I Peter 1:13 — Therefore, preparing your minds for action, and being sober-minded, set your hope fully on the grace that will be brought to you at the revelation of Jesus Christ.

Recently, a friend of mine was sharing his excitement for an upcoming vacation to Florida. He told me that the bitter cold and the gloomy dark days of winter here in Minnesota didn’t feel so bad, because he could envision soon sitting on a beach, taking in the sun and the sounds of the ocean around him. We’ve all experienced looking forward with great anticipation to something ahead, like an upcoming adventure or some time off after a busy work schedule. Even the weekend can uplift our spirits and drive us to push through whatever is daunting for us in the moment.

It’s in I Peter 1:13 that the Apostle Peter reminds us of the importance hope plays in our lives. All lasting and true hope is found in God’s free gift of grace. God’s gift of eternal life offered to us through Jesus Christ provides for us the much-needed aim and expectation we need as we navigate all that life throws at us. Ahead for us is something much greater than what we are experiencing here in the now. Yet, this living hope is to be a driving force that propels us to honor and glorify God here and now. It prepares our minds for action today. It keeps us watchful and attentive as we await the moment we will stand before God in heaven.

In our new sermon and Home Group study “Hope Away From Home” we are exploring the theme of hope and why it changes our outlook for today. These lessons in I and II Peter challenge us to see beyond the moment, set our hope in things to come, and find our identity, purpose, and place, in a world where we do not belong.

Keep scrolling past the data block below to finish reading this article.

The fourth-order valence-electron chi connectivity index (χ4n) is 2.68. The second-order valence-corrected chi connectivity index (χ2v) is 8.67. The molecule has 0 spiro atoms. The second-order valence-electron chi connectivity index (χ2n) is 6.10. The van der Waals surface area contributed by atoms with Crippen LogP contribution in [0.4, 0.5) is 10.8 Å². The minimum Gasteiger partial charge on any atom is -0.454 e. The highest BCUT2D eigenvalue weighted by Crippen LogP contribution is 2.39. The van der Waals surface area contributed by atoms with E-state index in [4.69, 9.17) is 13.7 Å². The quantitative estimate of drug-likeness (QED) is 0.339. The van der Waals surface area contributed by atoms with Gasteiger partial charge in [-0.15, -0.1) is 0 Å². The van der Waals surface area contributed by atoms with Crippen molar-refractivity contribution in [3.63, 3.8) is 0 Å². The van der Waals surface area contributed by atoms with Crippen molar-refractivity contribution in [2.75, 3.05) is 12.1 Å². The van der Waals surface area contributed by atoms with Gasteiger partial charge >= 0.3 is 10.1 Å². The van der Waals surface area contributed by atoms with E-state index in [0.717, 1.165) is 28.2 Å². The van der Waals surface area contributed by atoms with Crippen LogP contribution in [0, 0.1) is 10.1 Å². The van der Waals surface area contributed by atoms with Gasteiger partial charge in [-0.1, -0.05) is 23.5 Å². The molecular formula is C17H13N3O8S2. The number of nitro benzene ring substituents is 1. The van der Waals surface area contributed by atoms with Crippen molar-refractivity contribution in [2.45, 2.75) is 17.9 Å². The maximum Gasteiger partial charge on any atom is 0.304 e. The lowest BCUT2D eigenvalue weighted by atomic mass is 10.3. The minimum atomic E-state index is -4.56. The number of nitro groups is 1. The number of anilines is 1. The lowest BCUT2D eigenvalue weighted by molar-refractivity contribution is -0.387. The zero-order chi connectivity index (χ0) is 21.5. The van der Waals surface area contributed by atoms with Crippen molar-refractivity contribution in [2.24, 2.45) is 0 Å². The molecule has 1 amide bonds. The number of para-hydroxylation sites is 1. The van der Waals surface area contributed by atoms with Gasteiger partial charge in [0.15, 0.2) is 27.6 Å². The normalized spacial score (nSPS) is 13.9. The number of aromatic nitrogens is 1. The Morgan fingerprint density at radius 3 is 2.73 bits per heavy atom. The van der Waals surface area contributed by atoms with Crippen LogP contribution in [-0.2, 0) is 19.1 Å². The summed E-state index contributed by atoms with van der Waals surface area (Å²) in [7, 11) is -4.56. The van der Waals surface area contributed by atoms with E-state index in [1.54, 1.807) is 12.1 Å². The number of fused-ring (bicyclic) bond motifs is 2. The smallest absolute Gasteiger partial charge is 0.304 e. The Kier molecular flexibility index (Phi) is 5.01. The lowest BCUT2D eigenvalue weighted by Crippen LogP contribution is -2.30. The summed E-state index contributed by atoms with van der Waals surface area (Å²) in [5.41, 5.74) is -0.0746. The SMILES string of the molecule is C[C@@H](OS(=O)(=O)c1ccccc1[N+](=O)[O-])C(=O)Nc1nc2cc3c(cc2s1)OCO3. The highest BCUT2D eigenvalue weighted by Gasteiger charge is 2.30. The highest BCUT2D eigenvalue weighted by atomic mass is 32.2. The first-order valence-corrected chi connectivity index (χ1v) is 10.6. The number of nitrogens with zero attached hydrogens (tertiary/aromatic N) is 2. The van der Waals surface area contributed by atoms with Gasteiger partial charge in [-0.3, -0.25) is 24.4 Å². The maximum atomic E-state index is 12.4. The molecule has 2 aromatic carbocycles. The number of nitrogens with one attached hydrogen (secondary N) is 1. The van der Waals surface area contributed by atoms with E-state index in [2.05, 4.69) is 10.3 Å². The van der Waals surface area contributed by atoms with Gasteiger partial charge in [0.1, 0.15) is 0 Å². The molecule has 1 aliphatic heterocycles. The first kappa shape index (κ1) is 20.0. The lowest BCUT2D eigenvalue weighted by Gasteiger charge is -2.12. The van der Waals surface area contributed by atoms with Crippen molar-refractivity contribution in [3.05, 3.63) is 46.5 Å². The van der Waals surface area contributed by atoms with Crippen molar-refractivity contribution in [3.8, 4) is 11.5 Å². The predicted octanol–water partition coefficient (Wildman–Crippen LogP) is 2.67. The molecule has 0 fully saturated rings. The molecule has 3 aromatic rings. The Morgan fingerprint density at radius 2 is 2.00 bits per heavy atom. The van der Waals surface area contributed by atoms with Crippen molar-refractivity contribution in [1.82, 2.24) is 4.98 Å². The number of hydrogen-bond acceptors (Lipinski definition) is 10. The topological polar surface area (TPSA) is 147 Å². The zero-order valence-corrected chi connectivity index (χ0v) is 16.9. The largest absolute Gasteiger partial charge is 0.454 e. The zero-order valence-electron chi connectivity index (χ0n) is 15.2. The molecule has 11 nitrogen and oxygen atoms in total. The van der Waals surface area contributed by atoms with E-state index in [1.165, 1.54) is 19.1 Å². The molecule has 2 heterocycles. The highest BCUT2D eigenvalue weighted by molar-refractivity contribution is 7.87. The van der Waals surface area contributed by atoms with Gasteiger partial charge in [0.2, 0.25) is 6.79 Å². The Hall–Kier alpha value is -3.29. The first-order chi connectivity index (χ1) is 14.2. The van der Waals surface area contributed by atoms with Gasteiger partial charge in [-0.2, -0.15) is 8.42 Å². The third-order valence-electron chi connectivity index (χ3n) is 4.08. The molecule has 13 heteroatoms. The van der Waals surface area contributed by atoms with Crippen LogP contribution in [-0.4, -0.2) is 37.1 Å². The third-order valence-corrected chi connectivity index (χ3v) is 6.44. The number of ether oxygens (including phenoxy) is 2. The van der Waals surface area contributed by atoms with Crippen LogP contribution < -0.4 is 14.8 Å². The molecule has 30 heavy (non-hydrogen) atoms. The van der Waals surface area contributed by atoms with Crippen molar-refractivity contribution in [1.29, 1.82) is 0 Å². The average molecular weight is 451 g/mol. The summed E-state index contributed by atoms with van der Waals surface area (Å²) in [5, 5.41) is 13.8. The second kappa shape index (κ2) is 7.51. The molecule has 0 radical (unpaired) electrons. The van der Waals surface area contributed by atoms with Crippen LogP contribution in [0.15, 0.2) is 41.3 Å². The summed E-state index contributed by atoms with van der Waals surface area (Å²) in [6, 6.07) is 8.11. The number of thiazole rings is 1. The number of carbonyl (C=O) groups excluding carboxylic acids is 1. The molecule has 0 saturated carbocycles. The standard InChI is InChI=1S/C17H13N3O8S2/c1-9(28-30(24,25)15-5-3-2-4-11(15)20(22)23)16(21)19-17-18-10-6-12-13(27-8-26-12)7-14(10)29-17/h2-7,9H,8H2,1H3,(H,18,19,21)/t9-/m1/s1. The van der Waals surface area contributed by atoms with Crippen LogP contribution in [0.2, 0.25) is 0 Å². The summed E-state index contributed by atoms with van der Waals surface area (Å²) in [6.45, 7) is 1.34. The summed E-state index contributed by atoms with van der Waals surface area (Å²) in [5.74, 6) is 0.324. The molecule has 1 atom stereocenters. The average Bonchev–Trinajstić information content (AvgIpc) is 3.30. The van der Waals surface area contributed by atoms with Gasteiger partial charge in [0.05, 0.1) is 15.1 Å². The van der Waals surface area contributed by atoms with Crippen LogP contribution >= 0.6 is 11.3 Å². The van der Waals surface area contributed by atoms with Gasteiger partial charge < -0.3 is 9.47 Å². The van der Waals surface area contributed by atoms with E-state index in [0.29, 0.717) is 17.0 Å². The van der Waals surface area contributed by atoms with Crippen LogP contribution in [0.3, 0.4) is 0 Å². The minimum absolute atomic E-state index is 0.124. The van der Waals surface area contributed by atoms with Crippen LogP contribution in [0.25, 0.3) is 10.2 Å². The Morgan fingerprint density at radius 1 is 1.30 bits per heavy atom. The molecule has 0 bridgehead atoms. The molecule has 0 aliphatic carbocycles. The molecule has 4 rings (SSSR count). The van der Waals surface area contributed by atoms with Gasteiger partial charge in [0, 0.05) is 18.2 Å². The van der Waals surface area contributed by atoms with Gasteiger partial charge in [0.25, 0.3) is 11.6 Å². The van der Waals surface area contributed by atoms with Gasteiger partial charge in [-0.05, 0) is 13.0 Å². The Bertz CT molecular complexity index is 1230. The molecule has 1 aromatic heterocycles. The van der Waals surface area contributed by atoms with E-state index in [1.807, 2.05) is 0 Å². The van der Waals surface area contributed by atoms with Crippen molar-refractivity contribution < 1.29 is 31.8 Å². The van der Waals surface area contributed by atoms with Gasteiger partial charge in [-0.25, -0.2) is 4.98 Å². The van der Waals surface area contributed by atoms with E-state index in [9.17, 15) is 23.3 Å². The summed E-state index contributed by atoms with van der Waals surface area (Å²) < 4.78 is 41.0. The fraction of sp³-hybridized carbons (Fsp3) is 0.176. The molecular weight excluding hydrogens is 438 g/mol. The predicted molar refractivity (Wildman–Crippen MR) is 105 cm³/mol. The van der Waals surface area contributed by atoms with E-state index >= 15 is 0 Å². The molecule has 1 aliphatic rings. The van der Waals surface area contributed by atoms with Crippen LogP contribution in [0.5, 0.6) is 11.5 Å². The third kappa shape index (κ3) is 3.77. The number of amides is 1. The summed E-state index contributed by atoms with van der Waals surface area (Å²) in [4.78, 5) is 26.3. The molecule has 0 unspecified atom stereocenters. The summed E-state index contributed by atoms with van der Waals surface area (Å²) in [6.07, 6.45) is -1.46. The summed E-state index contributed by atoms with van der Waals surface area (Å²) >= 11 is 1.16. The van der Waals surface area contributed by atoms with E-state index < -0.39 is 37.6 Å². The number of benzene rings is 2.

So, what does it look like to set our hope fully on grace? What does that even mean? Well, just as we look forward to things in this life, may we always balance with greater weight the eternal things to come.  I mean, how often do we as believers in Jesus Christ set our securities, our hopes and dreams, or even find our excitement in things that come and go just as fast as our seasons here in the Upper Midwest. Remember, our hope rests in the One who made a way when there wasn’t a way. The One who paid the price for our sins and took upon Himself our brokenness. The One who offers to each one of us everlasting blessings that far outweigh any good this world has to offer. Consider what I Peter 2:18-19 says, “Knowing that you were ransomed from the futile ways inherited from your forefathers, not with perishable things such as silver or gold, but with the precious blood of Christ, like that of a lamb without blemish or spot.”

I want to encourage you, as a congregation, to dedicate some consistent time and focused study in I and II Peter. These writings of Scripture are letters. I can tell you that when I receive a letter or correspondence, I don’t read a line or two once a day or week and then set it down until the next day or week. Instead, I read it from beginning to end. The purpose of these letters to the early church was both instructional and personal, requiring time and focus to understand their depth and purpose. I want to remind you as well, to continue to utilize the resources made available through our Home Group Study on the Emmaus Lutheran Church YouTube page. There you will find replays of each sermon, study videos, and questions for each week of sermon lessons.

Coming up in February is the beginning of our Lenten Season. Each Wednesday, starting on Ash Wednesday, February 14th through March 20th, we will be having services starting at 5:30pm.  During Holy Week, a Good Friday Tenebrae service will take place at 7:00pm on March 29. Our theme is Hope In the Cross. Our focus in both the Sunday morning studies and our Lenten series will provide encouragement to us, as we remember all that Christ has done.

May God continue to richly bless you in Christ Jesus,

– Pr. Nick Dyrud